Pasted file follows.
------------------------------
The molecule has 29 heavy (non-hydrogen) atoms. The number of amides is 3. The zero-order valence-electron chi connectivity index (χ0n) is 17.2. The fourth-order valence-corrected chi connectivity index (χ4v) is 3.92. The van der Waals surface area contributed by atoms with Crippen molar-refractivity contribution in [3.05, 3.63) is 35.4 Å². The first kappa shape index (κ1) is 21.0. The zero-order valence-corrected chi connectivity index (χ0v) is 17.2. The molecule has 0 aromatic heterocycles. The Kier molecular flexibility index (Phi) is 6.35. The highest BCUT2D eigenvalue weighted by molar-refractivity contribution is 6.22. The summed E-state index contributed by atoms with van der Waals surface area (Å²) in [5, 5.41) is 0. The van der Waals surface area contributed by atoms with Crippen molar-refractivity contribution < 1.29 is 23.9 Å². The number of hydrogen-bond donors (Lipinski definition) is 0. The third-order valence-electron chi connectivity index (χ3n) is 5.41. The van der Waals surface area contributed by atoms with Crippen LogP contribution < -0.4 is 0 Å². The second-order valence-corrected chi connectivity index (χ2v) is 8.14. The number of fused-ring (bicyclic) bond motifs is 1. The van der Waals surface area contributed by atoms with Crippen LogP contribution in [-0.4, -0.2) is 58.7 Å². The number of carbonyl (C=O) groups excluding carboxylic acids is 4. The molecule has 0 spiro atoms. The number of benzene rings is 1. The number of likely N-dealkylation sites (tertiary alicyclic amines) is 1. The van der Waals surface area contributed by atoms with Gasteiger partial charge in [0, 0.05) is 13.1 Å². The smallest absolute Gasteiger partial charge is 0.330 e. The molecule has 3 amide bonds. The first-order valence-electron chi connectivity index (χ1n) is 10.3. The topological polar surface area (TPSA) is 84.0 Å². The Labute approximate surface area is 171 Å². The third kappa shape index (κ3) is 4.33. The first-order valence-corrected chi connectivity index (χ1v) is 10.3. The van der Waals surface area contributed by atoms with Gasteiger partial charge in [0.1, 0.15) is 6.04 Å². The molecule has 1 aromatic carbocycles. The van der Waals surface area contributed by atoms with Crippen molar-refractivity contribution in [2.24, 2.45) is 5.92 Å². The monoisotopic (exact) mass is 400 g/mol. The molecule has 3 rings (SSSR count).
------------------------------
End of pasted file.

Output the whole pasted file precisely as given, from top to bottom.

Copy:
The molecule has 29 heavy (non-hydrogen) atoms. The number of amides is 3. The zero-order valence-electron chi connectivity index (χ0n) is 17.2. The fourth-order valence-corrected chi connectivity index (χ4v) is 3.92. The van der Waals surface area contributed by atoms with Crippen molar-refractivity contribution in [3.05, 3.63) is 35.4 Å². The first kappa shape index (κ1) is 21.0. The zero-order valence-corrected chi connectivity index (χ0v) is 17.2. The molecule has 0 aromatic heterocycles. The Kier molecular flexibility index (Phi) is 6.35. The highest BCUT2D eigenvalue weighted by molar-refractivity contribution is 6.22. The summed E-state index contributed by atoms with van der Waals surface area (Å²) in [5, 5.41) is 0. The van der Waals surface area contributed by atoms with Crippen molar-refractivity contribution < 1.29 is 23.9 Å². The number of hydrogen-bond donors (Lipinski definition) is 0. The third-order valence-electron chi connectivity index (χ3n) is 5.41. The van der Waals surface area contributed by atoms with Crippen LogP contribution < -0.4 is 0 Å². The second-order valence-corrected chi connectivity index (χ2v) is 8.14. The number of fused-ring (bicyclic) bond motifs is 1. The van der Waals surface area contributed by atoms with Crippen LogP contribution in [-0.4, -0.2) is 58.7 Å². The number of carbonyl (C=O) groups excluding carboxylic acids is 4. The molecule has 0 spiro atoms. The number of benzene rings is 1. The number of likely N-dealkylation sites (tertiary alicyclic amines) is 1. The van der Waals surface area contributed by atoms with Gasteiger partial charge in [0, 0.05) is 13.1 Å². The smallest absolute Gasteiger partial charge is 0.330 e. The molecule has 3 amide bonds. The first-order valence-electron chi connectivity index (χ1n) is 10.3. The topological polar surface area (TPSA) is 84.0 Å². The Labute approximate surface area is 171 Å². The third kappa shape index (κ3) is 4.33. The first-order valence-corrected chi connectivity index (χ1v) is 10.3. The van der Waals surface area contributed by atoms with Gasteiger partial charge in [0.1, 0.15) is 6.04 Å². The molecule has 1 aromatic carbocycles. The van der Waals surface area contributed by atoms with Crippen molar-refractivity contribution in [2.24, 2.45) is 5.92 Å². The monoisotopic (exact) mass is 400 g/mol. The molecule has 3 rings (SSSR count).